The first important decision is whether a person needs surgery or not. As most ovarian cysts are functional - that is related to the menstrual cycle - they will go away after a few menstrual cycles.
For cysts that do not, go away, are greater than 4-5 cm, are causing pain, are associated with other finding (elevated CA 125, fluid in the abdominal, other tumors, etc) , look complex with both solid and cystic parts, and so on - surgical removal is the next step.
Once deciding that surgery is the next step, how to do it and whom should be the surgeon is the next set of questions.
That is a little harder to sort out without further information such as:
-physical exam findings,
history of previous surgery
history of previous cancers
family history of cancer
-the actual report of the xray
all these factors are important in deciding the how and whom questions.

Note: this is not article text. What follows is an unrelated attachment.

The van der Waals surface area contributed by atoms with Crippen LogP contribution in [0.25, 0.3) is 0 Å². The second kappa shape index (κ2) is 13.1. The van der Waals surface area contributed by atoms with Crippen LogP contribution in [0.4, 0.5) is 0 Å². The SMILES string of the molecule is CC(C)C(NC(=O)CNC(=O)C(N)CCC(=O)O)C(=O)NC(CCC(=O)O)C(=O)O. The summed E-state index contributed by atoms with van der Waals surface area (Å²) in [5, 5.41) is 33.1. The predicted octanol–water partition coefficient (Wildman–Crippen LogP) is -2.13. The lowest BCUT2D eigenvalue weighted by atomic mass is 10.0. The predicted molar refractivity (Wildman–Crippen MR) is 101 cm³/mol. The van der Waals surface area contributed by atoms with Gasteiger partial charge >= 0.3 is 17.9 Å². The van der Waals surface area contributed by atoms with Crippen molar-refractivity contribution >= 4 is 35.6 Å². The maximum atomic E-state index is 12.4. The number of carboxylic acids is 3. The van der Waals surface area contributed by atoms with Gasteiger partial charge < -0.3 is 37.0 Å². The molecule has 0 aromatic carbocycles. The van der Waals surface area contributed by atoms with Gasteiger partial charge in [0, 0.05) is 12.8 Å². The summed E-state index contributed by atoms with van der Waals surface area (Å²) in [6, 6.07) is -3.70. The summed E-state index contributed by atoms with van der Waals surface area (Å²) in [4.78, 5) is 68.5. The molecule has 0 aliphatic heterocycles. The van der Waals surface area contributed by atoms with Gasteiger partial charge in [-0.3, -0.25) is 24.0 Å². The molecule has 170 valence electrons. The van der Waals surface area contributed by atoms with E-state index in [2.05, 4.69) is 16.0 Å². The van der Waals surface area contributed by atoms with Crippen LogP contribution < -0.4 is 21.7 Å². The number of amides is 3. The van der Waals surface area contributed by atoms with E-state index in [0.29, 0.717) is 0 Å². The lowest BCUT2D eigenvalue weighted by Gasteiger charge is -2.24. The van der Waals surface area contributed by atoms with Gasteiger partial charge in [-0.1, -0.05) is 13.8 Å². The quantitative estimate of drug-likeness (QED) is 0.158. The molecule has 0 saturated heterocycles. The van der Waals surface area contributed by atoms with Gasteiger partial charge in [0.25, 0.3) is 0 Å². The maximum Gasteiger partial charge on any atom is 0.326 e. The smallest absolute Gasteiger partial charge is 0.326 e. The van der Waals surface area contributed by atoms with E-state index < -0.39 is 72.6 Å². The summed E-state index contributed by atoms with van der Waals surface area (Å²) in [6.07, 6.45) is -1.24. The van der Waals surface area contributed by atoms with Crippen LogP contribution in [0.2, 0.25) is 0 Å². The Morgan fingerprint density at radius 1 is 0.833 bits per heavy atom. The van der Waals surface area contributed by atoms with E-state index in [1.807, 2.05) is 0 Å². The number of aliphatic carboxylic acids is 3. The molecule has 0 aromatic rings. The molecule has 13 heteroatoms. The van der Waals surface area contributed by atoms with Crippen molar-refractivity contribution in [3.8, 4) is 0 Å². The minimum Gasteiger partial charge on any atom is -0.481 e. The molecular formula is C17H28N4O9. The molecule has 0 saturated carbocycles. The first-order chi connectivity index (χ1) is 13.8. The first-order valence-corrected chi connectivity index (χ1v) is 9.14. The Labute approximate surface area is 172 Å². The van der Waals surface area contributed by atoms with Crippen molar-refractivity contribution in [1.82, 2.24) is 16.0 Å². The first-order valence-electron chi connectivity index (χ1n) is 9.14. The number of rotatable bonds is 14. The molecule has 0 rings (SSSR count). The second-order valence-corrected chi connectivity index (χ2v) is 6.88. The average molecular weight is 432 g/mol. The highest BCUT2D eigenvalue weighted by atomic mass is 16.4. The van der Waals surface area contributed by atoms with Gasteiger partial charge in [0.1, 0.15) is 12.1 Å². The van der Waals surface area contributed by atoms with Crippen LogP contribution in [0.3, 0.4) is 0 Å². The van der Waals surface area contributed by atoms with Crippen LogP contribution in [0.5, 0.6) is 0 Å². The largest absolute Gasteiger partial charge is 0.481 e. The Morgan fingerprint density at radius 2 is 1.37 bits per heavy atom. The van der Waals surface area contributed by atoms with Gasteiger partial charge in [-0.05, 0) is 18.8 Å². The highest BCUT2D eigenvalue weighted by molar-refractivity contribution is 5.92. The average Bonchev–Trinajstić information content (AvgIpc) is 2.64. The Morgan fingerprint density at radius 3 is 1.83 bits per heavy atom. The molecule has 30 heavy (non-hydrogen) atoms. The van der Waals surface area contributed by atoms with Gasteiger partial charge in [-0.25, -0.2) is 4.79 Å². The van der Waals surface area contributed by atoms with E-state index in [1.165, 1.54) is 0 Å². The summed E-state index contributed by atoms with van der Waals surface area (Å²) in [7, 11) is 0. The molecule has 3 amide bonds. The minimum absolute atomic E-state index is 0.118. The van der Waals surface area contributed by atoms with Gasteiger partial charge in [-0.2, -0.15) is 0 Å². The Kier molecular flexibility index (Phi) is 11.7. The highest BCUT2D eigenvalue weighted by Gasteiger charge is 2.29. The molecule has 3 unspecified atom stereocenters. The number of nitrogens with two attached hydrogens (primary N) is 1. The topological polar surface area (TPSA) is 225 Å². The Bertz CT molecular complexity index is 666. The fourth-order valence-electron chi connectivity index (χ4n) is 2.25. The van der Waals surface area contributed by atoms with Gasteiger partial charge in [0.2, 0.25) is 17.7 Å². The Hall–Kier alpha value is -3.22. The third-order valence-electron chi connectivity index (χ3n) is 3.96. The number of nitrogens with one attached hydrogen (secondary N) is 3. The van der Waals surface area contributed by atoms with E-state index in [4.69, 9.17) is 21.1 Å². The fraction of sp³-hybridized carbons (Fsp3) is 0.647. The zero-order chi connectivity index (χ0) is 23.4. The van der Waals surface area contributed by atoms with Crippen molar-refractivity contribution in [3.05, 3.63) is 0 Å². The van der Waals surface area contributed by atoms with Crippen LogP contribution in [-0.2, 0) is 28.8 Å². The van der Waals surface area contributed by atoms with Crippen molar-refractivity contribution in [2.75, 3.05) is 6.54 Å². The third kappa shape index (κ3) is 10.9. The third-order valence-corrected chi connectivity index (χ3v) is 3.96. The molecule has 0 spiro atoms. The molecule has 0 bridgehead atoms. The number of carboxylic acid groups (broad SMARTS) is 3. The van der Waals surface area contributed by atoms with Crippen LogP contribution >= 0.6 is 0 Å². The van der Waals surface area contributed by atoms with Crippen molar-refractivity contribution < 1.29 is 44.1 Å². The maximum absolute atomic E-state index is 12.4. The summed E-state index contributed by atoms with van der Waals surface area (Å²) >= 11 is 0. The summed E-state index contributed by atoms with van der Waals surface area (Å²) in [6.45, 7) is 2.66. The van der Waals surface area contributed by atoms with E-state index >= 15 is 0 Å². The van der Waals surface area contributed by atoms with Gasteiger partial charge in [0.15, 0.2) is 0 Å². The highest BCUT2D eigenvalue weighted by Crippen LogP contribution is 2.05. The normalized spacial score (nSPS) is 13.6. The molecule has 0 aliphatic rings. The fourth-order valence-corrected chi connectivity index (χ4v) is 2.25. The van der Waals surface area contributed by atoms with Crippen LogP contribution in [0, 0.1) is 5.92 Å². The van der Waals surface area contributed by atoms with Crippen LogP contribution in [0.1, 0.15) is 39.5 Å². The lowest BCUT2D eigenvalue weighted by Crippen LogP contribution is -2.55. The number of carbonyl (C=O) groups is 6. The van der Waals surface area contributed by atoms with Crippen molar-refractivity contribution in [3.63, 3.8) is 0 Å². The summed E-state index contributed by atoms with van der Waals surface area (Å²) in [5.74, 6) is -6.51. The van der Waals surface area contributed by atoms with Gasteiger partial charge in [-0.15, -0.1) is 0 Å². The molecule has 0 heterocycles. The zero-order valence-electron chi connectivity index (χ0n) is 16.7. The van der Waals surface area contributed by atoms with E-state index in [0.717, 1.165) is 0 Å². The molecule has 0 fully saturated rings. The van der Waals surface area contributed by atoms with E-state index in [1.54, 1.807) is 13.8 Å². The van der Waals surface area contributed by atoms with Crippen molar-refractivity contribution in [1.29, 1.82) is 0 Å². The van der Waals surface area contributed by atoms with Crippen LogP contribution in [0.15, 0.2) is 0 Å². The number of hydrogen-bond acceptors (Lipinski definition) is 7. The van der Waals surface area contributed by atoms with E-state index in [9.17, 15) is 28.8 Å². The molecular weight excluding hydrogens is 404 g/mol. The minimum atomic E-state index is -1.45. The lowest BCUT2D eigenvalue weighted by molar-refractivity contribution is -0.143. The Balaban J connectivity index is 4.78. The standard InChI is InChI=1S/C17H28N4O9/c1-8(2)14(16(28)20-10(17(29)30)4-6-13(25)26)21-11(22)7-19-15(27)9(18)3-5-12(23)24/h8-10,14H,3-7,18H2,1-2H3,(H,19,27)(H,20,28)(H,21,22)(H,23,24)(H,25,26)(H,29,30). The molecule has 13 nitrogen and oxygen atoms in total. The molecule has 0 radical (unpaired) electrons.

Most cysts are being. Ca 125 is not always useful as Katie says.
It is reasonable to start with a laparoscopy and look and make the technical decision as to scope or lap at the time of surgery. You should ask your doctor whether a gyn oncologist should get involved. She can let you know if you have risk factors that warrant a referral.
please let us know what happens
My opinion is that you should be looking at a lapartomy and seeing a gynecologic oncologist. The CA-125 does not mean anything either way. It is great post diagnosis but not great pre-diagnosis. The endometrial biopsy will have nothing to do with ovarian cancer unless the ovarian cancer is advanced. Even if it is normal, that doesn't mean the ovarian masses are ok.